Savage Minds Around the Web

Science Fiction’s Second Coming: Apropos of the recent end of Battlestar Galactica, (agnostic SciFi?), Benjamin Plotinsky at the City Journal wrote a piece on the the overlap between recent Science Fiction and Christian allegory.

In Front of the Crowd: Lorenz at antropologi.info reported on the The Radical Anthropology Group, who is organizing the protests against the G20 summit meeting in London. Lorenz goes through the news articles and the University of East London’s statements on the summit that two of their faculty, Camilla Power and Chris Knight, are organizing against.

Surf is Down: The Chronicle of Higher Ed ran a piece on laptops in the classroom and the distractions they cause. Some professors interviews believe that the chronic laptop users have poorer grade performance. The article suggests many solutions from outright banning of laptops to documenting correlations between laptop use and grades and convincing students that laptop use (and checking email) in the classroom will cause them to do worse. Of course, that may also lead students to believe that as long as they get good grades, they should be able to do whatever they want in the classroom? (Thanks to Sociological Images for commenting on this story first. Here is there reaction.)

(More) Barthes on Barthes: Benjamin Ivry writes at the Chronicle writes on two unearthed personal diaries of Roland Barthes and mixed attitudes about publishing them.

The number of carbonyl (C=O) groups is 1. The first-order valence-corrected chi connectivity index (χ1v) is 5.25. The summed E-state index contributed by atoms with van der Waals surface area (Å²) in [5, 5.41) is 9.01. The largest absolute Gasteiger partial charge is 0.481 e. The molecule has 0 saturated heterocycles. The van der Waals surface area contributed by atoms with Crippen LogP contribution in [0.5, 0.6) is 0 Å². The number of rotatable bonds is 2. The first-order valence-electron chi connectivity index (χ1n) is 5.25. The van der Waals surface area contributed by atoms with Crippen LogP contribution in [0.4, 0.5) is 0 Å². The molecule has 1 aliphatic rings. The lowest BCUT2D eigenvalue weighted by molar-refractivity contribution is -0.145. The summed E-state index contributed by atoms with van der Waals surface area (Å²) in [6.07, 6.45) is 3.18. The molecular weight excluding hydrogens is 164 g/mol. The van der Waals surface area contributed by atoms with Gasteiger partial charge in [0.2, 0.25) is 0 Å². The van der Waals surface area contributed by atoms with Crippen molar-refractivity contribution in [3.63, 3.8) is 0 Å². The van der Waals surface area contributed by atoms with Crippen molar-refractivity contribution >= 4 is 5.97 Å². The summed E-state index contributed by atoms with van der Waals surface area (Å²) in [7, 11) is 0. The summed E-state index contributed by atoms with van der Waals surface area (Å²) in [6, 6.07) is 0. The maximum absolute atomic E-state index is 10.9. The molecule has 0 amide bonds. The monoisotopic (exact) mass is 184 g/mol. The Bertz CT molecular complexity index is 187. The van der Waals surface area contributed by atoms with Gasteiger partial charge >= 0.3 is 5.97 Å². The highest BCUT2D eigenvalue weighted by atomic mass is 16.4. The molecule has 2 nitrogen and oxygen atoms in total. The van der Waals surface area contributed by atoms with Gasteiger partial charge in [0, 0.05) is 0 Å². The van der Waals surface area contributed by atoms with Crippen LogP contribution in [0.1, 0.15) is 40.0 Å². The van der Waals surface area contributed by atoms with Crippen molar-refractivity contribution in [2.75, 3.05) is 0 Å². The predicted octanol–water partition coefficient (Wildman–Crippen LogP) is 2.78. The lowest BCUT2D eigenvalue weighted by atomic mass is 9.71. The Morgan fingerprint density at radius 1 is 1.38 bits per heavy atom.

The Theory that Moveth My Soul: This was a curious letter to the editor of the smart set.

I am a Ph.D. student in a political science program, and I’ve been getting more and more annoyed. Most of the major voices in the field want to pin human behavior down to a series of standardized, quantifiable measures. Not only is this approach terribly boring to read, but it totally ignores the complexity of the individual or society. Is there any way I can use poetry in my work in order to fight these trends

Kristen Hogatt from the Smart Set responds by offering some poetry by Tasmila Nasrin, Andrew Kaufman, and Kay Ryan. Sounds like, if you can’t beat em…

Lolinguisits: Eric Bacovic at Language Log takes on all the haters of LoLCats (did I spell that right? Wait, does it matter?) Oddly enough, the person he takes issue with is an American TIME magazine reporter who finds American English-language version annoying and stupid, but the American imitation of the Russian lolcats to be hilarious? Looks like a little mistranslation can be a good thing.

Who Stole m’ Syllabus? Arggh: So what breaking news in anthropology has everybody talking, from the Chicago Tribune to the Wall Street Journal? (He says in his best page six voice. Does page six have a voice?) It’s Shannon Lee Dawdy’s class on pirates at the University of Chicago. The course, which covers intellectual piracy as well as those traditional seafarers has been picked up several papers. Get your joke in now, because the last laugh is saved for Dawdy, who is quoted as saying: “It is almost too fun for the University of Chicago, so I will make sure they read a bit of theory every week.”

8 thoughts on “Savage Minds Around the Web